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850 Posts
Discussion Starter #1 (Edited)
I’ve been thinking about RZR cooling for some time but have put off this post off for months. If for no other reason I knew it spears a few myths and I‘d elected to avoid the whole thing. However, with recent discussion on intercoolers and several recent posts about over-heating I’ve decided to go ahead and post this. As always, this is mostly for my own thought clarity when I move on to other things. However, hopefully this also helps others too. I know I had a number of surprises in some of this, and I expect most of you will have a few too!

Most of this is fact supported by the links I’ve included, yet there are a few opinions snuck in too. There are also some things mentioned that I consider obvious enough to not need supporting links.

A favor please? I’m certainly fallible, but I’ll take is as a favor if before you suggest I’ve made mistakes (not just possible, but inevitable) or you elect to debate because you think you're right:
  • Read the reference links, the post, and do some of your own research first.
    • I hope I have a good reputation for chatting with:
      • Those do the research and want to chat at a peer level.
      • Those that ask for help.
    • I tend to, or eventually will, ignore those that want to argue but won't make the effort to ramp up.
  • Please remember correlation is not causation: “I wrecked my car in May” does not mean “May causes car wrecks”. “My ’04 Edsel overheats when I take out the thermostat” is also a correlation, not a causation. However, “because the water pump cavitated and took out my plastic water pump impeller” is a causation, as would be “I didn’t replace the housing gasket and the system couldn’t build any pressure”.
  • Play along in limiting stories - Telling this forum you run Coke in your radiator and “it works for me” is someplace between a story with no supporting science and a sentence that needs “so far” or “that I can tell” added to it. If you can explain why it’s a good idea, or why it flies in the face of normal best practice please share!
  • At the same time there are lots amazing folks here with great experience and incredibly useful insights, so this is a balancing act I leave in your hands. (of course there is always one...)
I will have certainly overlooked something vital. I’ll do what I can to make corrections to these first few posts as my inevitable oversights and mistakes come up. (errors and significant additions will be made in blue, at least for a time.)

Links if you want to dig deeper or see for yourself:

Post Topic Order:
Intro (post #1)​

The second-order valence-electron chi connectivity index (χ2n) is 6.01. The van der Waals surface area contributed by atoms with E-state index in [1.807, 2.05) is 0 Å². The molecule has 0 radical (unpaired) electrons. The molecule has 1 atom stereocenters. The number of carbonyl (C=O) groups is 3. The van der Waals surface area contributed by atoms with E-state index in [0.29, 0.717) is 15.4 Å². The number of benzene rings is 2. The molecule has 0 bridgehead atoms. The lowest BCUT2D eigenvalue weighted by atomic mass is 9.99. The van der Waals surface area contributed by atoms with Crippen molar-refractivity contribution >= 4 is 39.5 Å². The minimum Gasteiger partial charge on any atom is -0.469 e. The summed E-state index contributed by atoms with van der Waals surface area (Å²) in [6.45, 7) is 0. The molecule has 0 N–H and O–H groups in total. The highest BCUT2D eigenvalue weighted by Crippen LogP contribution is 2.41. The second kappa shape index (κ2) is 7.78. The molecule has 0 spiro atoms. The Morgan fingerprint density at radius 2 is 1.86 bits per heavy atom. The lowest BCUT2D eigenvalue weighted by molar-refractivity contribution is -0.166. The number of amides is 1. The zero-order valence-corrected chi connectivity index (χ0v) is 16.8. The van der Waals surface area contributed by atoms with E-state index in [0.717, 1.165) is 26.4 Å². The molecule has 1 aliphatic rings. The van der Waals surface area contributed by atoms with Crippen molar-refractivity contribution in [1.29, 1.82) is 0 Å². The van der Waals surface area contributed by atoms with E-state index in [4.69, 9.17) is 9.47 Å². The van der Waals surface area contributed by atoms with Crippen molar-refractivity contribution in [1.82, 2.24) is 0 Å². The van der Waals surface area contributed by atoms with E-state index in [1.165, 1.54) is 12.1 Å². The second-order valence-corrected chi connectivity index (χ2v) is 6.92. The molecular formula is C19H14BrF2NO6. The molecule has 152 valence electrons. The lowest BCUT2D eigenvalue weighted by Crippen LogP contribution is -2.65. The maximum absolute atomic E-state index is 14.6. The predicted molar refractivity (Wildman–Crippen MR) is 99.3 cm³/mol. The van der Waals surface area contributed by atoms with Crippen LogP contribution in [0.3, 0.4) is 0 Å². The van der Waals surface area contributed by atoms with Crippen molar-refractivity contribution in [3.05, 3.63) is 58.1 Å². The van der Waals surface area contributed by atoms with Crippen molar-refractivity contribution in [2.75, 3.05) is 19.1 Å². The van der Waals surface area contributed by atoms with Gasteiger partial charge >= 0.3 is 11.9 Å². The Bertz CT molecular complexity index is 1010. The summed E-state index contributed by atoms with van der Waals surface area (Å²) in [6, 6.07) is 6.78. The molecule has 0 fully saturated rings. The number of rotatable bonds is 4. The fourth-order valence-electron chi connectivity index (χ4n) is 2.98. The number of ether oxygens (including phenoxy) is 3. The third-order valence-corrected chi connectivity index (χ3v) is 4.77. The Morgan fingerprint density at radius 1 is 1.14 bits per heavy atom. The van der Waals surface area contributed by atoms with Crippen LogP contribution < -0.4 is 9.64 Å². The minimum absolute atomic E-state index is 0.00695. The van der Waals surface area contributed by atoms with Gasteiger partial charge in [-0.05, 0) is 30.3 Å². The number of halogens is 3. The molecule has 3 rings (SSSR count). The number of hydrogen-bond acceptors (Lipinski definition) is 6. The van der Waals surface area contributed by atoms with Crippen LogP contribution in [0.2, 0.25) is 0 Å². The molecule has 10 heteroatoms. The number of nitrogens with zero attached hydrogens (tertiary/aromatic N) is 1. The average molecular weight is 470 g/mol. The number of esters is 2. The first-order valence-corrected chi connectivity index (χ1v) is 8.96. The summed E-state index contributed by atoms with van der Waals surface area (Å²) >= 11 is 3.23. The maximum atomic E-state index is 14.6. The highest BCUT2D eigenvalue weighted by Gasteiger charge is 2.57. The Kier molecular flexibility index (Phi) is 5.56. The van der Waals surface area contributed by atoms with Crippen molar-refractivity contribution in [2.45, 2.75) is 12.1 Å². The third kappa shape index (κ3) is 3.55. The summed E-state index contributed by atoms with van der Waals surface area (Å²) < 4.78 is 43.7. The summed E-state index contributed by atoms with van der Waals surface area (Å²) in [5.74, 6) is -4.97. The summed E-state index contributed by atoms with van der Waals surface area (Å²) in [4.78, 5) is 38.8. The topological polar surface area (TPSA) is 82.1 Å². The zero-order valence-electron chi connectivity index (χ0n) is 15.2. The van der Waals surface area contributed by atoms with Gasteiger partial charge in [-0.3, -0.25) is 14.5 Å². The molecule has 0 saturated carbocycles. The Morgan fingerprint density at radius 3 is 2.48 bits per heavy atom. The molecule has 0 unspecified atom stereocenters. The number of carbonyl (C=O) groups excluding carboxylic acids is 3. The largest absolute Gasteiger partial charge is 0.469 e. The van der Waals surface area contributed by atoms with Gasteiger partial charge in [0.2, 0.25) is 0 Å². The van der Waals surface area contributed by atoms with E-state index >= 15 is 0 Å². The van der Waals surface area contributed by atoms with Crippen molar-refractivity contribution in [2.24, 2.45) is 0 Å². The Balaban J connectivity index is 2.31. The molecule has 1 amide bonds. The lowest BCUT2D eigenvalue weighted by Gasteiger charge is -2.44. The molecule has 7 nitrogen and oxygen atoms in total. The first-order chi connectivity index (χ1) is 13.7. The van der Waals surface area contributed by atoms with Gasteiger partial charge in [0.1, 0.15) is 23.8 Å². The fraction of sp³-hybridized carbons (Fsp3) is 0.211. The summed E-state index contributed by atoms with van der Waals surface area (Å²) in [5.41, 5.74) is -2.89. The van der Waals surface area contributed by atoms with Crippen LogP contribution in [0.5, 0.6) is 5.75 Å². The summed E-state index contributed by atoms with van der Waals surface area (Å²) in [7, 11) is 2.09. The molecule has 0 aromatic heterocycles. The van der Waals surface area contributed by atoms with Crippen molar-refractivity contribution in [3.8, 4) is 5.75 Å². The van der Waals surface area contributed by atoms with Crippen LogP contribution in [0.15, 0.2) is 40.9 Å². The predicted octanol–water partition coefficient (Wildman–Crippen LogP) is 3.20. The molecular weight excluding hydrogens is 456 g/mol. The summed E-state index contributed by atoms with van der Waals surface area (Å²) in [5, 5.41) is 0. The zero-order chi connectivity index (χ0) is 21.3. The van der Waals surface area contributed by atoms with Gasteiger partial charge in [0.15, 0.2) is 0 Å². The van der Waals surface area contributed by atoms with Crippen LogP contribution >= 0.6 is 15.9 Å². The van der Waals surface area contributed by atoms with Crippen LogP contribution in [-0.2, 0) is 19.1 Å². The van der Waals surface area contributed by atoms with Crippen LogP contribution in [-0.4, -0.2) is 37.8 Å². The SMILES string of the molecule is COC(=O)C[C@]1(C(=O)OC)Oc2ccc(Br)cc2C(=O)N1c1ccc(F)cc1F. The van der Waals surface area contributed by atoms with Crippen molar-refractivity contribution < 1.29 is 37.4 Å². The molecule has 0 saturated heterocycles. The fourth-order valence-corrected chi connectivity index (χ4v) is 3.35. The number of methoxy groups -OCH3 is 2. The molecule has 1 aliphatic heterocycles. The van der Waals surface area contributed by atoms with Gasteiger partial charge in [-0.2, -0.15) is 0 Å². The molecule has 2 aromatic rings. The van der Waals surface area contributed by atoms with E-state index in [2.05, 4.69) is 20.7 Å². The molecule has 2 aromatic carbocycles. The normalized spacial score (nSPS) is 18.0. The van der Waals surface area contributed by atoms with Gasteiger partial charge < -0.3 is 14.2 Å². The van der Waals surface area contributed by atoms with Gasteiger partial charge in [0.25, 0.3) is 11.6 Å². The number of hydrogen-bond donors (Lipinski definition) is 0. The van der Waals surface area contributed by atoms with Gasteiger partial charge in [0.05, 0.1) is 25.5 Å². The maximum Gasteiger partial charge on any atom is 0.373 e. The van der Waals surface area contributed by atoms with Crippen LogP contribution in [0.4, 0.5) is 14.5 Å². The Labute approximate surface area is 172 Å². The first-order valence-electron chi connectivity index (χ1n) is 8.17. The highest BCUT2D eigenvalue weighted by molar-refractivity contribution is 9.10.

Terms, Acronyms, and the "Disclaimer" (Post #2)​
Myth and Facts (Post #3)​
Intercoolers (Post #4)​
Overheating Tips (Post #5)​
What I’m thinking for my XPT (Post #6​
Performance Implications (Post #17)​
Misc Content or Learnings (Post #18)​

I hope you’ll find this interesting!!

850 Posts
Discussion Starter #2 (Edited)
Delta T:
Change in temperature. Lower delta t reduces radiator effectiveness.

Coolant Freeze Point. The temperature at which a coolant jells, but does not expand or become a solid.​

Coolant Burst Point: The temperature at which a liquid expands and becomes a solid.​

Just be aware water is the best commonly know liquid as regards heat capacity, and is “1”​

Ethylene Glycol, used to affect FP, BP, and boiling point. Heat capacity rating of .573, or 57% that of water. Highly Toxic.​

Propylene Glycol. Less heat capacity than EG, but not toxic.​

Waterless Coolants: (eg Evans):
The one and only time I’ll even mention them is here. Horrible heat coefficients, useless for us.​

Equilibrium Point - The temperature at which our engine BTU creation equals our cooling systems heat dissipation capability.​

f or F:
Fahrenheit. F is more accurate in single digit precision than Celsius simply because the f is a small unit of measure.​

c or C:

HOAT and etc:
Coolant types. HOAT itself has several grades, although we’ll care only about G-05. I’ve included some reference links if you want to dig deeper.​

Cylinder head temperature. One of two fairly important temperatures, and while it is affected by coolant temperature, CHT is typically higher than the measured water temperature.​

Surface area:​

Air Intake temperature​

Charge air Cooler - I’m using this to be clear we’re not talking about the intercooler radiator.​
There are a few types of readers I should caution:​
Some owners are by virtue of their mechanical experience, their risk/reward preference, or simply a KISS philosophy, better off following their owners manual. No harm in that, and this post will still have a few area's of value to you. Only you the reader can judge that.​
However, this post is most benefit to those that buy ECU tunes, look for better (not cheaper) oils, and are endlessly tinkering to make their machine "better".​
For the latter I remind you there is also an implicit need to suspend some of what you thought you knew. As I researched this I learned a number of things that required me to reset what I thought I knew. Fine with me, but I expect there will be those that can't accept some of these facts, yet won't take the time to bring ramp up to the subject matter either. No harm, but you're not going to gain much from this if you can't "make the leap" either.​

850 Posts
Discussion Starter #3 (Edited)
  1. Normal Operating Temperature - Fact
    1. I suppose there may be some variance between models, but in general our thermostats begin to open at 180f and are fully open by 203f. This sets our “normal range”, for we’re not at full cooling capacity until 203f (why yes, I would like a 170f thermostat).